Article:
These parallel offsetting means 51 and 52 could be dispensed with, if the two superposed object elements A1 and A2 were replaced by two object elements arranged side by side which are moved together, i.e. parallel to each other.
After parallel offsetting the two object elements A1 and A2 in the prisms 51 and 52 the two beam paths a1 and a2 enter into ridge prisms 1 and 2, respectively, which are rotated by 90° (intermediate images A1' and A2', respectively). In order to ensure that the two beam paths are again imaged in a common focal plane, there is arranged downstream of the two ridge prisms 1 and 2 a common beam superposing means 3 in the form of a beam splitter rotated by 90°, the semitransparent interface 6 of which is transparent for the beam path a1 and reflects the beam path a2 so that the beams a1 and a2 exit downwards in FIG. 1 and downwards vertical to the plane of the paper in FIG. 2a.
Different parallel beam paths a1 starting from different object points on the linear object element A1 form the image element B1 downstream of the optical device. Correspondingly there is formed the linear image element B2, which crosses the linear image element B1 at an angle of 90°, downstream of the optical device by different parallel beam paths a2 starting from different object points on the linear object element A2.
When the object elements which are upstream of the optical device are suitably modified, the inventive X-Y prism images a plane structure: for example, if a light beam AA1 is moved first over the distance A1 and then as light band AA2 over the distance A2, there is first formed downstream of the optical device an image BB1 of the light band AA1 which moves in the direction of the arrow over the distance B1. Secondly, in FIG. 1 the image BB2 which moves towards the left over the distance B2 in the direction of the arrow is formed by the incident light band AA2 over the distance A2. By this the hatched area B is first scanned in the X-direction and then in the Y-direction.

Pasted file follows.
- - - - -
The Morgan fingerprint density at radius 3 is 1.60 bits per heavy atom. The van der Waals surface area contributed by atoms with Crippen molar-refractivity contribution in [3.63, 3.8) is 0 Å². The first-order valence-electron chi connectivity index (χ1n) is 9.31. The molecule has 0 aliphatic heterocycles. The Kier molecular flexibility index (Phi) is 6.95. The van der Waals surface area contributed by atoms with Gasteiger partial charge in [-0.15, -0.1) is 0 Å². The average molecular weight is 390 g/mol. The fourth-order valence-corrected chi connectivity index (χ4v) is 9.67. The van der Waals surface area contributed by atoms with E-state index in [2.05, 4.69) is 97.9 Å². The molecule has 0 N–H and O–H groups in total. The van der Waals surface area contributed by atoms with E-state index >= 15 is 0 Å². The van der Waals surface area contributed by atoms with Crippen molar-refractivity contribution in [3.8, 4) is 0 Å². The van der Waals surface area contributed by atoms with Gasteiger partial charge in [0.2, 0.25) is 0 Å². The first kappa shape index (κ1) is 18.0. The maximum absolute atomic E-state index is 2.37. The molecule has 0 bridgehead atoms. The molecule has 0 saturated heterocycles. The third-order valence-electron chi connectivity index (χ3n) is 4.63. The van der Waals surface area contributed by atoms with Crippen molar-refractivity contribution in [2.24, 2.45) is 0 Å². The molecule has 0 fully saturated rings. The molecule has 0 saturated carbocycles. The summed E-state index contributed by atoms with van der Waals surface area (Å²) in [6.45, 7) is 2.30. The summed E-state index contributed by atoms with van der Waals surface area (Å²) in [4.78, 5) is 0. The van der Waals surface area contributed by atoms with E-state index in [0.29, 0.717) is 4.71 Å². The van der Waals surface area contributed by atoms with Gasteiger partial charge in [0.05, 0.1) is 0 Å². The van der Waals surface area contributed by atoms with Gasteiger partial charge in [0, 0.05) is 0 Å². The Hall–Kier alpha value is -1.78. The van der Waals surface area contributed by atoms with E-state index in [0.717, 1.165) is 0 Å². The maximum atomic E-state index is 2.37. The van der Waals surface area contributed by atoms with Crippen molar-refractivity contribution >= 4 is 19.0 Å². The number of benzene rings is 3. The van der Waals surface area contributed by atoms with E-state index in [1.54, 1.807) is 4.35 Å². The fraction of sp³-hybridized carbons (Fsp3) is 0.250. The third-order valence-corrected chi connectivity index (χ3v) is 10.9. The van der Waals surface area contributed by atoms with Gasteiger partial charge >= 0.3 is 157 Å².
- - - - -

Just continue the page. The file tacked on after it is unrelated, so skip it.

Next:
In order to avoid a diffraction or interference of the two beam paths a1 and a2 at the junction between the two object elements A1 and A2 there may be provided a suitable shield 10 so that the two object elements A1 and A2 are not continuously joined but are interrupted.
As explained above, it is also possible to split a single object element in a conventional beam splitter, such as semitransparent mirrors or semitransparent interface between two prisms, to suitably parallel offset it and finally to superpose it in such a way that a crossed image of a single object element is formed just as in the Figure shown in the drawing. In this case it might be possible to dispense with the parallel offsetting means 51 and 52.